How can we perceive that cruel act in a way that still allows one to posit a husband and wife relationship? A more unique approach that Yee brings is the economic value of the concubine. Another perspective that helps clarify the misunderstood realities of this story is from Ken Stone. The act that she left her husband and returned home is in itself culturally considered unacceptable in this time. The author suggests this may be why such harsh language is used to address the woman. Another question readers may pose when reading this text is why the host decides to offer the women instead of his male guest.
Why not offer a male servant or relative? The host was willing to sacrifice the dignity of the two women for the protection of a male guest. Such an attitude reflects both the social subordination of women and the fact that homosexual rape was viewed as particularly severe attack on male honor. This is a great example of the misogynistic culture and the mistreatment of women in that particular time.
As we already know concubines are associated with being secondary or lower status wives. Yee explains how this secondary status can result in a more inferior relationship to a husband than if she were a wife. The act of being raped by men would show submission a state that is associated with the feminine.
In a selfish act he was trying to keep his own dignity. All the scholarly perspectives that I have read have helped my understanding of the story.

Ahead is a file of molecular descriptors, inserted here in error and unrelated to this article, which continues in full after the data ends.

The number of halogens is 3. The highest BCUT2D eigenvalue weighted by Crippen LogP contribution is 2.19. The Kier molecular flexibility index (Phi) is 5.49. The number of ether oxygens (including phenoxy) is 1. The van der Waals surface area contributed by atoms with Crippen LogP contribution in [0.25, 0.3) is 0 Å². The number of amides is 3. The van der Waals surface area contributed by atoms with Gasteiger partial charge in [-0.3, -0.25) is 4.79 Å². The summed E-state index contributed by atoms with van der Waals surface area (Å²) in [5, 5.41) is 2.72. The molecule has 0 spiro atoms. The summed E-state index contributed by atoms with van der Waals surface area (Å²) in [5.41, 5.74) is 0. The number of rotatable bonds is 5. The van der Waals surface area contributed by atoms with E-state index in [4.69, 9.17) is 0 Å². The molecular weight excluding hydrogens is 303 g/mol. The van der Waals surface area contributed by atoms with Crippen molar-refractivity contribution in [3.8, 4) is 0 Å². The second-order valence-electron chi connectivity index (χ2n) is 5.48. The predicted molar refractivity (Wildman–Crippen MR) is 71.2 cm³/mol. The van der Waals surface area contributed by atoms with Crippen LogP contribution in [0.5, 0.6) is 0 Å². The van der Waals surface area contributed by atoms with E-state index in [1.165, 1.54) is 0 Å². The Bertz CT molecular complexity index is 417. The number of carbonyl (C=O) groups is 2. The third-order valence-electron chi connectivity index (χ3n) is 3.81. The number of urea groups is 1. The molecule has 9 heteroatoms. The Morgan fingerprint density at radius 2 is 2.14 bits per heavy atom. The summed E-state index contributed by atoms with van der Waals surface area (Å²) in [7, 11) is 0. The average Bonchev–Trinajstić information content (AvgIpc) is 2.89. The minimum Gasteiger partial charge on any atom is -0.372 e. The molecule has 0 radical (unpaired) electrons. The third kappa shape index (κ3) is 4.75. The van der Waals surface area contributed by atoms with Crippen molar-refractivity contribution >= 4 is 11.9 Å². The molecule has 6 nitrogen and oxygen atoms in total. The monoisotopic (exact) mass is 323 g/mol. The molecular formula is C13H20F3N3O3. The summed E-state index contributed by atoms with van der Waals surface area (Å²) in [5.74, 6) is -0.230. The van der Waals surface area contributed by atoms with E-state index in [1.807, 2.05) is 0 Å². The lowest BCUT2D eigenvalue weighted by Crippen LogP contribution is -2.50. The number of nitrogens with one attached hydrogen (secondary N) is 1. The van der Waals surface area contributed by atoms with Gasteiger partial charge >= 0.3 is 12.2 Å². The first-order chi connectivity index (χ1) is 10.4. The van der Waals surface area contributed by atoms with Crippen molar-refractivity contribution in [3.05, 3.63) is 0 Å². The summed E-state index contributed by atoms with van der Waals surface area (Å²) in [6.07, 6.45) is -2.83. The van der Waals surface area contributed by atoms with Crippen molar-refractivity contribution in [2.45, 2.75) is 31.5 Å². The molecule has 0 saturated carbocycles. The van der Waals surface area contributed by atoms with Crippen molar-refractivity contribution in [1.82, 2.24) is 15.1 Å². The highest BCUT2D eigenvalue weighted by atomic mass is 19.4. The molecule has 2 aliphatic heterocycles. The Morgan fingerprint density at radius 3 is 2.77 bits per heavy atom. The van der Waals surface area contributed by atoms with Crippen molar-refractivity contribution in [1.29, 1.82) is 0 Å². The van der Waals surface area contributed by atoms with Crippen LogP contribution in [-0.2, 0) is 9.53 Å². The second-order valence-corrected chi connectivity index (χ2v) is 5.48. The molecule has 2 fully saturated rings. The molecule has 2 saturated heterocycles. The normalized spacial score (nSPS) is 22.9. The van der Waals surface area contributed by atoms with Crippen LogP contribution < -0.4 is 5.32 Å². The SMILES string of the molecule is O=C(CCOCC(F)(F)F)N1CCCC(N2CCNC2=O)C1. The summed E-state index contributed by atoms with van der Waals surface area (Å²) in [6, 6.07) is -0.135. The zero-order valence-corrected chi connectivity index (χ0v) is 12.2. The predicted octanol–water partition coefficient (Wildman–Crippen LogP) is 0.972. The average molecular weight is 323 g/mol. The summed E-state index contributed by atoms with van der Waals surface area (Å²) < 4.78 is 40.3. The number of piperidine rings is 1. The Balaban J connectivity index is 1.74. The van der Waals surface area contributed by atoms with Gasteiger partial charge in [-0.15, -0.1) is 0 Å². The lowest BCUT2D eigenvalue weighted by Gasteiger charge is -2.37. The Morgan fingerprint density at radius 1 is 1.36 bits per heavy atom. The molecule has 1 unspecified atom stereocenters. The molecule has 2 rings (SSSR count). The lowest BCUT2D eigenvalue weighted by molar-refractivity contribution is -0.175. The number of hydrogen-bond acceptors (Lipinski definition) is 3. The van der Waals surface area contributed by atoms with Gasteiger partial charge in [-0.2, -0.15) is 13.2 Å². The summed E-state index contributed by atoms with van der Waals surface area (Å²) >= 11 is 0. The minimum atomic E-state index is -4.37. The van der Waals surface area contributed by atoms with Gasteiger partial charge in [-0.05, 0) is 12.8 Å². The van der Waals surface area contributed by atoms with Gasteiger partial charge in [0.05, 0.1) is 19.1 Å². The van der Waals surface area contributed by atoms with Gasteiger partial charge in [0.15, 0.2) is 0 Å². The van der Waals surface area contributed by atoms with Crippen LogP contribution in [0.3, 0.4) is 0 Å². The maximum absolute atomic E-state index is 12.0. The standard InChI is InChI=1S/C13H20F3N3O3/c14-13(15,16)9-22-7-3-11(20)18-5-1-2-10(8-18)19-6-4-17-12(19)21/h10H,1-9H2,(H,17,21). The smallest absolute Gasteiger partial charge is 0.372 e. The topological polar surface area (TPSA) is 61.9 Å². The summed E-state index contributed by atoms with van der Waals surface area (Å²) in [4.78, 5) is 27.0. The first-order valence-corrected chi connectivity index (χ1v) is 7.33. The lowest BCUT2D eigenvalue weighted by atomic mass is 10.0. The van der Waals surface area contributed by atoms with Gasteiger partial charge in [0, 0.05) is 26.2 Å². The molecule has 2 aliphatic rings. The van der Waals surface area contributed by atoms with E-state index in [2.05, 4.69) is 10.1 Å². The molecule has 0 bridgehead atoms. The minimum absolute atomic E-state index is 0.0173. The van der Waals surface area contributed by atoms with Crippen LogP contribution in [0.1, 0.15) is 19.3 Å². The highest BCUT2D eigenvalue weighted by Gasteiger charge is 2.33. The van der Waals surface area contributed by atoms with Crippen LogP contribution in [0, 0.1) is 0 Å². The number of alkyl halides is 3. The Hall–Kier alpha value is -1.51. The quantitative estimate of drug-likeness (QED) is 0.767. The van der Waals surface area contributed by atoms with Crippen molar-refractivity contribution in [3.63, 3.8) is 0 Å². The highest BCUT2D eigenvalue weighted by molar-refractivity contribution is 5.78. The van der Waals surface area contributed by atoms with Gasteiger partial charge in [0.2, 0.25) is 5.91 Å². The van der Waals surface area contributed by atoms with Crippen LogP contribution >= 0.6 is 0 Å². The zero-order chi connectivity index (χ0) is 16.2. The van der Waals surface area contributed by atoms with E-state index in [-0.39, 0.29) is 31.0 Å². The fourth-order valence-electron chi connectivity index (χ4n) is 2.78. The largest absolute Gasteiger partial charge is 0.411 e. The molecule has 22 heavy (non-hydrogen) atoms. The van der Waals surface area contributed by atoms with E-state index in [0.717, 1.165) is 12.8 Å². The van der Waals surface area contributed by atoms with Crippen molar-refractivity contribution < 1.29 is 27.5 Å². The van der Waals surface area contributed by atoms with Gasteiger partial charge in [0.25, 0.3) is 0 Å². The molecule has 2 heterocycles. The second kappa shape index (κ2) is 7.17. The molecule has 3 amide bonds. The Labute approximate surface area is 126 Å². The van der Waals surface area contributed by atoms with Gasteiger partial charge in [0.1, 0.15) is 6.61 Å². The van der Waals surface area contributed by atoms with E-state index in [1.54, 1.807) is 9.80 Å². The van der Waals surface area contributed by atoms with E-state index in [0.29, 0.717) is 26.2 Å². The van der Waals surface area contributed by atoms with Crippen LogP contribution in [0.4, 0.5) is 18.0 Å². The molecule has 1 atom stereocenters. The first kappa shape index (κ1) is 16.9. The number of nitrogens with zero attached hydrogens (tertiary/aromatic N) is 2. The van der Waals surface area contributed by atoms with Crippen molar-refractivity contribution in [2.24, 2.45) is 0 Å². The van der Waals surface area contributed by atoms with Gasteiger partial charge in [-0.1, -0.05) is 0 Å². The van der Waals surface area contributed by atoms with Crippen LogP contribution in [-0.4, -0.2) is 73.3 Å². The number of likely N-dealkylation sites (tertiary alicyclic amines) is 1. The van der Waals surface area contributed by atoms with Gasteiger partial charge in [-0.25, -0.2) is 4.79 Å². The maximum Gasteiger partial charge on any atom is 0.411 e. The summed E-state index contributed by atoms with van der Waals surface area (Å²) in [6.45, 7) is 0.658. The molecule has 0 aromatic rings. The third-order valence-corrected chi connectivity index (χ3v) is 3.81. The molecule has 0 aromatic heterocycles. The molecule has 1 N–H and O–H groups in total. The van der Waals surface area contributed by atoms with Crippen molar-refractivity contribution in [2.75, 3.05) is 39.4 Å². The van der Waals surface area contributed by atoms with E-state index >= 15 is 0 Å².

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However, I think I have a unique perspective because a concubine is not a foreign concept to me but one that is familiar from the culture of Zimbabwe, a cultural context I know well. In the Shona culture when a woman is to be married, her husband must part take in the ritual of paying her bride price.
Without this union in my culture, a woman who lives with a man in then considered a concubine. My paternal grandmother never received her bride price from my grandfather. Although they had a family together and my grandfather had no other wife, she felt dishonored because her family could not claim that they received her bride price.
On her death bed she cursed my grandfather because he had failed to provide her bride price. I can only imagine that the concubine must have felt the same anger. She may not have been a dishonor to her family but the notion that she was an unpaid bride would have brought discomfort to her family.
In conclusion, there are many questions that come with trying to understand Judges 19, however I have found the story carries more meaning when it is given cultural context. The Euro-American perspectives on Judges 19 missed the cultural context that could assist us in making sense of the story in our present time. Awareness of diverse traditions involving marriage and bride prices outside of Europe and North America allows African exegetes to make fresh contributions to biblical studies.
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Here cultural awareness le to a different appreciation of the female character in Judges The woman who is ravaged may not have been an adulterous; the Greek version of the text suggests that she was the party upset. The woman may only have been a wife of secondary status. Lack of awareness of bride price traditions and status markers lead to impoverished readings of Judges Awareness of these realities allows us to return to the woman the dignity befitting her story. The fact that the man seeks out his wife or concubine argues against a reading that she was unfaithful. Rather, he seems to have been in the wrong and to wish to make up with his wife.
Eerdmans Publishing Co. By: Christine Mafana Abstract The value of a cultural context can often get lost in translation. Skip to toolbar.